# make a "photo" object with correct dimensions out of the canvas
    photo = Tk.PhotoImage(master=canvas, width=figure_w, height=figure_h)
    # put the figure on the photo
    canvas.create_image(loc[0] + figure_w/2, loc[1] + figure_h/2, image=photo)
    tkagg.blit(photo, figure_canvas_agg.get_renderer()._renderer, colormode=2)
    # return the photo object
    return photo


Now we have to make the GUI part to take a matplotlib figure object and put it a GUI window.
To place the figure on the canvas, we can borrow code from this demo program: to create a little function called draw_figure() Here is the bit borrowed from MikeTheWatchGuy.

In [13]:
# make a canvas and put the figure on it - make the window
def window_maker(fig,title="Embedded Matplotlib Figure"):
    """ Makes a GUI window to put a matplotlib figure in.  modified from MikeTheWatchGuy
        fig: matplotlib figure object
        title: desired title for the window - default is 'Embedded Matplotlib Figure'
    import PySimpleGUI as sg

    # get the dimensions of the figure
    figure_x, figure_y, figure_w, figure_h = fig.bbox.bounds
    # define the window layout with a title, a canvas and an OK button
    layout = [[sg.Text(title, font='Any 18')],
          [sg.Canvas(size=(figure_w, figure_h), key='canvas')],
          [sg.OK(pad=((figure_w / 2, 0), 3), size=(4, 2))]]

    # create the window and show it without the plot
    window = sg.Window('Figure in a Window', force_toplevel=True).Layout(layout)
    window.Finalize() # needed to access the canvas element prior to reading the window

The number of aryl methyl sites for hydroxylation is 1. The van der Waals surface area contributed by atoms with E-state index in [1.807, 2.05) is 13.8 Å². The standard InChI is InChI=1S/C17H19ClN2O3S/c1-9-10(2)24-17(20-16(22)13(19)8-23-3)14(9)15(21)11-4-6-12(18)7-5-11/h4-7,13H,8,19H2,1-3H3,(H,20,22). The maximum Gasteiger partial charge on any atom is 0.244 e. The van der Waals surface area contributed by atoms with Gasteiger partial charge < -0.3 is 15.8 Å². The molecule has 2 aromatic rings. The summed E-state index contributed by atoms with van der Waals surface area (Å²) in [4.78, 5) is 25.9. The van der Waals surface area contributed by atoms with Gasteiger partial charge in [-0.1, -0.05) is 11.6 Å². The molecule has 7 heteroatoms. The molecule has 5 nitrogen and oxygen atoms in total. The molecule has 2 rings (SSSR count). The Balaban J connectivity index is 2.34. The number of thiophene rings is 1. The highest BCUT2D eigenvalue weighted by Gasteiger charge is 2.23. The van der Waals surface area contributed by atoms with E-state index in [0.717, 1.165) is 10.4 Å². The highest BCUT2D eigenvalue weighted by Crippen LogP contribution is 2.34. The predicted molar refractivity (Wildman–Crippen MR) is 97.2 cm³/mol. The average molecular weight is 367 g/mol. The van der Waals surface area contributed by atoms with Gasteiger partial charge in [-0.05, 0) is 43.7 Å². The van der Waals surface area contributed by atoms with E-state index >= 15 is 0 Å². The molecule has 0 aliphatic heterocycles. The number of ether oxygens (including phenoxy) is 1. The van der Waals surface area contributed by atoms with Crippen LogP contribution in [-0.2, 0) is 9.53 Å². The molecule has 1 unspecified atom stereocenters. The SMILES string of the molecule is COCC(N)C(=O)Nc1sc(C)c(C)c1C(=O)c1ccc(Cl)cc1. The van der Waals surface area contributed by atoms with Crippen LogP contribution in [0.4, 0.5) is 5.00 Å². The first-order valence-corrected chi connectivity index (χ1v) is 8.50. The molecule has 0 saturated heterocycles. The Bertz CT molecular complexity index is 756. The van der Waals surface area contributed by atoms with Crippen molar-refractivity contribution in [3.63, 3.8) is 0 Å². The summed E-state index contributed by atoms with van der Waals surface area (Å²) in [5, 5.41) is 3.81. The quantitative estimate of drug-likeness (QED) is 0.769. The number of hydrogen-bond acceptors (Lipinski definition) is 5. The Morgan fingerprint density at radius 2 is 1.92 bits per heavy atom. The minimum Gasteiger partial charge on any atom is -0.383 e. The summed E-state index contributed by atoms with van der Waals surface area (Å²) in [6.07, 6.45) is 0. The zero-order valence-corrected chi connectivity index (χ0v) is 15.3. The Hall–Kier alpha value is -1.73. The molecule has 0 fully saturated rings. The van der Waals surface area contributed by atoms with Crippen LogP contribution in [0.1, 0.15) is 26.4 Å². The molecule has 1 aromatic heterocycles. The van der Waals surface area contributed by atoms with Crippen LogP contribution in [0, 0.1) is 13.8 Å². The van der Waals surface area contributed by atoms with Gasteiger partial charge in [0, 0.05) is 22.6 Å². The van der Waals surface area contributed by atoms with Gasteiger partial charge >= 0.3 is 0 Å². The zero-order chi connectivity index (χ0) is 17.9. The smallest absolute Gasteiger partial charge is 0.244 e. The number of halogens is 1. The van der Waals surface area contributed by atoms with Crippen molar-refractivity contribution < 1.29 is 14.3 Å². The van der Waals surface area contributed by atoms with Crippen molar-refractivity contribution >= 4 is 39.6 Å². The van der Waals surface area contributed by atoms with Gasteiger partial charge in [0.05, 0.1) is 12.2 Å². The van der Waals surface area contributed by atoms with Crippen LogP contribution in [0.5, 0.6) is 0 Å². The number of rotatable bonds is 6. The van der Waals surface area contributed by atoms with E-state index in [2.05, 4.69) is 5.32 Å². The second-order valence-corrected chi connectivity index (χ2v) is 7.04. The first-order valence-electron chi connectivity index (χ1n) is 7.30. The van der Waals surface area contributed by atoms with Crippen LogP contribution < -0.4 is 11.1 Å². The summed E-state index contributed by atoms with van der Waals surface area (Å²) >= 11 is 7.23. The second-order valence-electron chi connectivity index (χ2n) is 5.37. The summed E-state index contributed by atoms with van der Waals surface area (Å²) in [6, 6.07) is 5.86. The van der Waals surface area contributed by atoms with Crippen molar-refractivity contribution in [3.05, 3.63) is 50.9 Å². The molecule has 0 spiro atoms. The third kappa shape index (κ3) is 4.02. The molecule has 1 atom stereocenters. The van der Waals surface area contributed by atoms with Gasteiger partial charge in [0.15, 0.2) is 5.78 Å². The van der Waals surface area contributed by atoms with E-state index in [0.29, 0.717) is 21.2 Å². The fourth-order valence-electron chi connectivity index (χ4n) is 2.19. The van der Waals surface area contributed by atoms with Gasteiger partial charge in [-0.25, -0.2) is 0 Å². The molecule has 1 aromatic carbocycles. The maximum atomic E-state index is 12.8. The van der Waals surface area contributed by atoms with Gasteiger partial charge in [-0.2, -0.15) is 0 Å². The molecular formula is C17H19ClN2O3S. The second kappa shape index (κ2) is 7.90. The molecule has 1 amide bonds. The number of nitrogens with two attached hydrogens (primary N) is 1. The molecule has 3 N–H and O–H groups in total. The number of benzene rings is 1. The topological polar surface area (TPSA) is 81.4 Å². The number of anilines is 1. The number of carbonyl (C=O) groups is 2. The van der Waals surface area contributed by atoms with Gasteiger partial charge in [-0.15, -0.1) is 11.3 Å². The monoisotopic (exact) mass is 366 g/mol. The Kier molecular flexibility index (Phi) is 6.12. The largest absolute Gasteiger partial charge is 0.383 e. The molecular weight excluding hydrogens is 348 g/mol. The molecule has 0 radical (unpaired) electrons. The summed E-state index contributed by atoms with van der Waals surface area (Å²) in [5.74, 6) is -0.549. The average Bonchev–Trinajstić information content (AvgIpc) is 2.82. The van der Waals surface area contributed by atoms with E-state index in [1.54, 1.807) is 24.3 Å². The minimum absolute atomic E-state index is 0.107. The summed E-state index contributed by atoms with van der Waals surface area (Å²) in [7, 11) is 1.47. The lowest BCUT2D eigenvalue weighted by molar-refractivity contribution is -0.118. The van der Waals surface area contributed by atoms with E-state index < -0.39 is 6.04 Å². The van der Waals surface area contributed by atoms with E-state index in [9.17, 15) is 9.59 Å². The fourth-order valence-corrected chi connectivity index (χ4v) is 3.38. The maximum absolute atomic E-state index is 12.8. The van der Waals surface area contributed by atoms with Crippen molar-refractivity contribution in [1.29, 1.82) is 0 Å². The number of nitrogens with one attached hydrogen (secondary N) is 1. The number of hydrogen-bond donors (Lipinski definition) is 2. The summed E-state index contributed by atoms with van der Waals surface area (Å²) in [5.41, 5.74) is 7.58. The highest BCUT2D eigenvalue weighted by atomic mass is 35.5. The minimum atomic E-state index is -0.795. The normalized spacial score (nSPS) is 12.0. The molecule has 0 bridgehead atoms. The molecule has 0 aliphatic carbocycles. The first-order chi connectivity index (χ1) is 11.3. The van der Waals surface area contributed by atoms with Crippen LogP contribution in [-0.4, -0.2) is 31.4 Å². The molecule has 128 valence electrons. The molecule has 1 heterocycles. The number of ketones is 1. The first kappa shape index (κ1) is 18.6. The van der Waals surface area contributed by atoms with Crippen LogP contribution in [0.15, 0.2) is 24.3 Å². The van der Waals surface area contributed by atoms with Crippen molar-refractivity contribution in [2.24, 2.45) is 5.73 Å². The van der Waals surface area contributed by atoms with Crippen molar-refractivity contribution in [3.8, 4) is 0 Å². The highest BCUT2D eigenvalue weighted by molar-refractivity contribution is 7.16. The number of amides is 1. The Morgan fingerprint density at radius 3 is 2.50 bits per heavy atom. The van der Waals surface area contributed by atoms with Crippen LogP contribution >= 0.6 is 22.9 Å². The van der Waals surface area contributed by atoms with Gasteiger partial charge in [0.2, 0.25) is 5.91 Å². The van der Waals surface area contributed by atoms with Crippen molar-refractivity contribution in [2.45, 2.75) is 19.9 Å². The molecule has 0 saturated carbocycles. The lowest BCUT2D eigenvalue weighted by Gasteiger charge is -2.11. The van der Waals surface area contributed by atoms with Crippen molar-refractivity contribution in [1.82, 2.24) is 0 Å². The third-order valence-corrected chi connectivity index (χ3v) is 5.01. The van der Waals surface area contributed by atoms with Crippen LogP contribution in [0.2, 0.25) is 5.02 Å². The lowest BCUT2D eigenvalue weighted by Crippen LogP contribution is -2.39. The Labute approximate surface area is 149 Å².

# get the canvas element from the window
        # show it all again and retrieve buttons
    # add the plot to the canvas
    fig_photo = draw_figure(canvas, fig)
    event, values = window.Read()


A little function to pull it all together

In [14]:
def main():
    # get the file name
    # read in the data and make the mesh
    # make the map
    # make the window

# make it so


So that worked! Now I promised to show you how to make a command line script.

Make a command line version

To make a command line version, we just put all the pieces into a new notebook (GUI_standalone.ipynb). There are a few additional tricks to this. First, it is wise to delete whatever you saved before, so the first cell of the new notebook should be something like this:

In [18]:
!rm ./

Then to copy all the relevent code blocks into the next cell. You will need these functions:

  • get_file
  • make_topo_map
  • draw_figure
  • window_maker
  • main

and then a call to main() at the end.

To actually write the cell to a file, you need to put this "Jupyter notebook magic command" in it too:


I used ./ in the notebook file GUI_command_line.ipynb.

Finally, you need to make the file executable (at least on in MacOS), so the final line of code in the command line script maker should be:

After you run all the cells in the GUI_command_line_maker.ipynb, open a command line window and type: ./ This should work just like in this notebook!

Or you can just run it from the notebook.

In [3]:
objc[54687]: Class FIFinderSyncExtensionHost is implemented in both /System/Library/PrivateFrameworks/FinderKit.framework/Versions/A/FinderKit (0x7fffa7468c90) and /System/Library/PrivateFrameworks/FileProvider.framework/OverrideBundles/FinderSyncCollaborationFileProviderOverride.bundle/Contents/MacOS/FinderSyncCollaborationFileProviderOverride (0x114ccbcd8). One of the two will be used. Which one is undefined.

Adding whistles and bells

Some more things you might want to add:

  • A way to save the plots that you make
  • More complicated maps with things like lat/lon tick marks.
  • Different projections

Anyway, you can do 80% of what the more sophisticated GUI environments can do and WAY faster and easier. Have fun with GUIs.